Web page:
A train is defined as “a connected line of railroad cars with or without a locomotive” (ref: Merriam-Webster) and so, if a ’train’ that does not run on physical rail or track, does it qualify it as a train, or even as a tram? That is probably debatable. Anywho, that was the question I had in my head when I first saw this “rail-less” train which was unveiled last week in the city of Zhuzhou in Hunan province, China. Called Autonomous Rail Transit or ART, this novel mass transportation system is China’s latest solution to alleviate the ever increasing traffic congestion in urban centers, presented by China’s biggest rail transit equipment company, CRRC.
ART looks totally like a train, but the fact that it does not adhere to a physical rail makes one do a double take. Is it a train that is yet to be hauled onto the track? Or is it a bus that looks like a train? Well, I guess you could say that ART is a bit of both, well, sort of. Ok. It is kind of a train, but it has a virtual track made possible by sensors embedded along its route (i.e. track) as opposed to a physical rail system. Theoretically, with one major hardware (the track) eliminated from the equation, ART should be cheaper to build and maintain, and therefore, it should be a cheaper alternative to current form of track/rail mass transportation system.
While it does appear to sport a proper console with steering for human intervention, ART is, as its name implies, generally autonomous and it is gentler on the environment too – thanks to its electric drivetrain. Speaking of which, the electric drive is actually rather intriguing. It is fueled by lithium titanate battery which reportedly affords the train up to 25 kilometres (15 miles) range with mere 10 minutes of charging. Pretty unreal, if you ask me. But that’s probably on paper. How it really perform in real life remains to be seen.
Already, we see some pluses in this system like, for example, existing roads could be retrofitted with sensors and such, and thus creating a mass transportation system that can ferry up to 307 passengers, and going at speeds of up to 70 km/h (43 mph), without traffic jam-inducing construction that could last for years. And it is obviously more superior than buses because at 3.4 meter tall, 2.65 meter wide, ART is totally scalable. According to official words, ART can carry up to 500 passengers with a five-cabin configuration. By adding or removing cabins, like a regular metro train, flexibility in operation cost is possible as it will allow more cabins to be added when demand is high and less cabins when there’s less.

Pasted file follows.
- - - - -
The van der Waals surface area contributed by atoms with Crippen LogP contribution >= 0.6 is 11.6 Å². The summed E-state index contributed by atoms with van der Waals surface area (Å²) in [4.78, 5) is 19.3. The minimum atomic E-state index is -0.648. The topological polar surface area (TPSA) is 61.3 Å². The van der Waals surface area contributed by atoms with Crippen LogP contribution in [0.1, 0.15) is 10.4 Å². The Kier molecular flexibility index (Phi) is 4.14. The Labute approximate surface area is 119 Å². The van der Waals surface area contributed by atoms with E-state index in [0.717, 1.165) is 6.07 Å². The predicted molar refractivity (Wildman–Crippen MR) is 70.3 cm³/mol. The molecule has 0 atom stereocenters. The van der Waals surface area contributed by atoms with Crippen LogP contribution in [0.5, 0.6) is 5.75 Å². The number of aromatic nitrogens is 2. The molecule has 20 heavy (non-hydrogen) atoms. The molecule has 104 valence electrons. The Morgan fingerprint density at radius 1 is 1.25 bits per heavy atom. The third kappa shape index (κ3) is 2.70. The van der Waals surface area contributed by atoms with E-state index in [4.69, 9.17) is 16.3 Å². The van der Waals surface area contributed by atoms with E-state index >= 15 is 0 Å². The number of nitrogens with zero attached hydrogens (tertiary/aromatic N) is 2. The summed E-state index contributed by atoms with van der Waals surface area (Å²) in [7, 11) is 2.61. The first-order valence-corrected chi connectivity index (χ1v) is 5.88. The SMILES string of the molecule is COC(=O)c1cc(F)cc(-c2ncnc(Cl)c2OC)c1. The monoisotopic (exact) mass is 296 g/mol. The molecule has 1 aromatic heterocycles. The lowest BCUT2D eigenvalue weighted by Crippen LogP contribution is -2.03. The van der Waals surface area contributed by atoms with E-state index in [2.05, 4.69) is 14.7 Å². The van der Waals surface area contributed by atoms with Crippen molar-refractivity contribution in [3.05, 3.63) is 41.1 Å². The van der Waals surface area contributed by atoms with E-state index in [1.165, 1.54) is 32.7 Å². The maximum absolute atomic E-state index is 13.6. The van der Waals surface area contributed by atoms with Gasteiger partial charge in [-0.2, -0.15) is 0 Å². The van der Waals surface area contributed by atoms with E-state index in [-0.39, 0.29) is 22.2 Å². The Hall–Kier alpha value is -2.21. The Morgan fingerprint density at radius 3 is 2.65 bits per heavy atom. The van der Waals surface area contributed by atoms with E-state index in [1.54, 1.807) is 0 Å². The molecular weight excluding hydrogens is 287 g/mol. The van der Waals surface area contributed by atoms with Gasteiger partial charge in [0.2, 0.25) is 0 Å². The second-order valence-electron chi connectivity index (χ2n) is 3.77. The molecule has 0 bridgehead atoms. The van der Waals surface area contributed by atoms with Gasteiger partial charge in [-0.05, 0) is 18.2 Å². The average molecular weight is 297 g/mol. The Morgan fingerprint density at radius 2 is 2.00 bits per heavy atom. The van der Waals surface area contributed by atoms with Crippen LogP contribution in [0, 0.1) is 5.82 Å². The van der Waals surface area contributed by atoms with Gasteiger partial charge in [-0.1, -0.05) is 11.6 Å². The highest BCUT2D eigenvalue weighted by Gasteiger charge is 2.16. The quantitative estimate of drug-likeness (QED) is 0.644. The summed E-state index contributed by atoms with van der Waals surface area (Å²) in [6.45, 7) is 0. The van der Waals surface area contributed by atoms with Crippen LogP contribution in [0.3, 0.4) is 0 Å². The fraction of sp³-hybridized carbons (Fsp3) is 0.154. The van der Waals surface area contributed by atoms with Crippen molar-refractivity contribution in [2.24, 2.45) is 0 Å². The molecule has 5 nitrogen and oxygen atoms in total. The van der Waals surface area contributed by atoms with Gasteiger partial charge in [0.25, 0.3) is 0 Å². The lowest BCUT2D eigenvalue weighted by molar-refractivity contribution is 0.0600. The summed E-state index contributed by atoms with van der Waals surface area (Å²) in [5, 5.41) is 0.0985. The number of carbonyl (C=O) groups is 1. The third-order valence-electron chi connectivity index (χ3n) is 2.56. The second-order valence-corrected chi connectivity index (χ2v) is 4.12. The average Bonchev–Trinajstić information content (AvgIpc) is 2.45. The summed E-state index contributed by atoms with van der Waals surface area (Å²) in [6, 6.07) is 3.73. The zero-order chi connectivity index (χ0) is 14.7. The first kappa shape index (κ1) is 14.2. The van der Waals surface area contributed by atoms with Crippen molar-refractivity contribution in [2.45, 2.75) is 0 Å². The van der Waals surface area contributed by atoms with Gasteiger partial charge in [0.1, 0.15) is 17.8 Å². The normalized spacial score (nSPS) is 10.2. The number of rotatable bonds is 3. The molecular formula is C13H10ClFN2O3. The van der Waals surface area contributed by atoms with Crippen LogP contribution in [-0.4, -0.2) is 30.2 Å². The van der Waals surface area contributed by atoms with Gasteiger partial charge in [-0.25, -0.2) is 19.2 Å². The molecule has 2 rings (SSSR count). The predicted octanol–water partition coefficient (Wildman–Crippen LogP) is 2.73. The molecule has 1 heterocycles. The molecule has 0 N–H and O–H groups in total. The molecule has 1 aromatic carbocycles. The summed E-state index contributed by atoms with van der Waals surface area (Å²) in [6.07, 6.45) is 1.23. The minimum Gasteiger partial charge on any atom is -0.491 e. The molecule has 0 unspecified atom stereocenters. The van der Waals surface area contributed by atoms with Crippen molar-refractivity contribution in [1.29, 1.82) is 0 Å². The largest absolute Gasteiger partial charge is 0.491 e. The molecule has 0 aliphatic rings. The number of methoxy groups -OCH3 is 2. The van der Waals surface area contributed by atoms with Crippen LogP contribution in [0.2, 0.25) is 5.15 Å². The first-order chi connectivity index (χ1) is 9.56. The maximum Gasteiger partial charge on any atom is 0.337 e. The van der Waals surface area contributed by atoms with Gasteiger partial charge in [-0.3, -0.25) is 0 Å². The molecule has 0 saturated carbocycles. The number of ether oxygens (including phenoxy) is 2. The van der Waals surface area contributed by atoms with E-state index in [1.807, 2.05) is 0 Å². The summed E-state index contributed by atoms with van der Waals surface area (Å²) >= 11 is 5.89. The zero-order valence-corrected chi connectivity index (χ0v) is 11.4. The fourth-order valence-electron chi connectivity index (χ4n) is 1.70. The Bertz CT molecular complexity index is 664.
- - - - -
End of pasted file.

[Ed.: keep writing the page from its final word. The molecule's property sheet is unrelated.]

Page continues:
Furthermore, with virtual train track, for the first time, train routes can be actually be altered. Imagine that! No city would ever dream about altering train routes before (with physical track), at least not without pulling the city traffic to a standstill and possibly, emptying the city’s coffer. I mean, seriously, this could be future of mass transportation the world needs, not just China. With a rapidly changing urban landscape, flexibility is critical, if not key, to efficient transition.
Before anyone dismissed this as a hype like the flopped TEB, you should know that movement of Zhuzhou city has confirmed that a 6.5-kilometer (4 miles) ART line will be built in the city with operations expected to start in 2018. If you are not impressed by a track-less, at least be awe that it is soon to become a reality, or so we heard.
Images and source: Shanghaiist.